MyLocoSound analog sound system

Sound system for steam and diesel engines
MyLocoSound sound system
Kevin Strong
Analog sound system for steam/diesel locomotives
115 Woodland Way
Teringie, South Australia 5072
Price $69

Analog sound system for steam or diesel locomotives; chuff/motor sounds; whistle/horn sounds; bell sounds; separate volume control for different functions
In today's world of digital sound systems, the notion of an analog system seems antiquated. I think back to the sound systems my dad designed for our railroad, which-while quite good for their time-still didn't match the fidelity or flexibility of today's digital systems. So, it was with a great deal of curiosity that I hooked up MyLocoSound's analog sound systems. I didn't know what to expect.

The system is offered for either steam or diesel engines, and the steam version comes in two configurations: with the chuff triggered either by the track voltage or by an axle-mounted cam of some type. The board is fairly small, measuring 25/8" x 11/2" x 1/2". It's got screw terminals for all external wire connections, and small jumpers for configuring various aspects (all clearly outlined in the instructions). The sound system can be used with a variety of control systems, including regular track power. It's at its "best" in control systems that provide a constant voltage, either via batteries or through the track with an on-board throttle. In traditional track-powered applications, the user can connect a small battery to provide basic sounds when the track voltage is below a certain threshold. The sound system requires a minimum of 7.2V to work properly and can handle up to 24V DC.

With my Dad's sound systems, if they sounded good to me, they passed. If one didn't, he went back to the drawing board. Over the years I learned what things to listen for-"dead giveaways," so to speak, for bad sound systems-so I was really interested in hearing how these systems compared to what I heard growing up.

I was pleasantly surprised. The first one I hooked up was the "diesel" sound system. It didn't sound like any specific locomotive but it did have a nice sound, somewhat reminiscent of an internal-combustion engine. The speed of the engine increased with the voltage applied to the system, and can be adjusted to suit. The whistle (horn) is either a two-tone horn, or a single-tone horn that plays the two tones in succession. For the US market, the two-tone horn sounds pretty good. It plays on command so, when you press the function button, the horn blows for as long as you hold it down. You can adjust the horn's pitch to suit your taste.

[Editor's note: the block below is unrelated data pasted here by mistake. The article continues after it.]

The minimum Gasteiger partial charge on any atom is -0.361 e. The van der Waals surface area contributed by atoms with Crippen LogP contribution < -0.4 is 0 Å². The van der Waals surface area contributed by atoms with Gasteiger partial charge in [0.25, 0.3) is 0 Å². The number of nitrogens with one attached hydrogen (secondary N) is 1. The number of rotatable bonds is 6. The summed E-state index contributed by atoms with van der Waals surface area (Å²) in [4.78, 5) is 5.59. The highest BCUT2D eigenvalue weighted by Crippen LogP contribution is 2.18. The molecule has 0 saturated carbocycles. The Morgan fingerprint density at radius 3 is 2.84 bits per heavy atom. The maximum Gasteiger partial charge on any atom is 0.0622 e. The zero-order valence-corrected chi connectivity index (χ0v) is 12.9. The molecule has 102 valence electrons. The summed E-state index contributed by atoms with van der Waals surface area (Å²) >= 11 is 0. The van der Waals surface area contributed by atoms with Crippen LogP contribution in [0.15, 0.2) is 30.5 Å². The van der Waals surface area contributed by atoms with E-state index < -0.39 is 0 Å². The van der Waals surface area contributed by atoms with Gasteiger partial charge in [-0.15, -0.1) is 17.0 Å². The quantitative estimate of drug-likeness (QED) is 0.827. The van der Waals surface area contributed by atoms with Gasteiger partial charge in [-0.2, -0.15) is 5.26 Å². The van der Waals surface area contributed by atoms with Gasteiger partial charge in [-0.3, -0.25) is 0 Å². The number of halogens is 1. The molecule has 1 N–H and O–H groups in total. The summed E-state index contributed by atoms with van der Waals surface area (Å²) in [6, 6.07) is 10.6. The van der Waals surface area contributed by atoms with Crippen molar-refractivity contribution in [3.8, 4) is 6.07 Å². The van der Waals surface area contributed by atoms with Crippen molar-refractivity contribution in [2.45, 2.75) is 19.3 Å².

The bell is the weak part of the system but I've never heard a good electronic bell on an analog sound system, so that was expected. The bell only sounds at low voltages (between 3 to 5V) and can be turned off by removing a small jumper. There are small trim pots on the board to control the volume of the individual sounds, so you can adjust the motor relative to the horn. Other pots control the frequency of the motor sound and the horn. There's a great deal of customization available that I didn't expect.

The steam sound system was impressive. Again, the bell was a bit weak, but the quality of the chuff and whistle more than made up for it. Like the diesel, the bell sounds only at low voltages and can be turned off. Just for fun, I set four locomotives up on my shelf railroad in my workshop-three with various digital systems-and the MyLocoSound analog board, and let them sit there providing background sounds. The MyLocoSound board fit right into the cacophony, with a quiet, gentle "hiss" that you'd expect to hear from a steam locomotive. Every now and then, it would sound a "chuff" sound, I suppose to simulate an exhaust of an air pump or something. It was a nice variation to just the constant hiss.

Then I started moving locomotives around the railroad, listening to the chuffs. The MyLocoSound chuff is a soft, building chuff at low speeds, kind of a chhuuufff, as opposed to a staccato "chuff." As the speed increases, the chuff gets a bit more staccato. The MyLocoSound board blended harmoniously with all the other locomotives chuffing around.

The whistle on the sound system, like the diesel's, is either two chimes or one, depending on how you have a jumper positioned. Unlike the diesel, the single-chime whistle is just one tone, not two in succession. Both whistles sounded believable, with just a hint of tone increase at the very beginning as you'd hear on a prototype whistle. Also, like the diesel system, there's a trim pot to adjust the tone of the whistle to suit your personal preference. On the two-chime whistle, it adjusts both tones the same, so they're always two steps apart (C and E, D and F#, etc.)

Depending on which steam sound board you purchase, you can trigger the chuff either through a traditional cam of some kind or by controlling the chuff rate with the voltage going to the motor. The latter is not as precise as the former but on locos that do not have built-in chuff triggers, it's adequate. Two trim pots allow you to set the start and maximum chuff rates to best match the locomotive.

It's natural to want to compare these sound systems to the high-end digital sound systems. After all, they do the same thing-add sound to our locomotives. In reality, they're two different animals, intended for two different markets.

That's clearly reflected in the price difference between the two classes of sound systems.

If you're after absolute fidelity, these boards aren't for you. If you're after something that will give you believable, basic sounds for a good price, I think you'll find these boards fit the bill.


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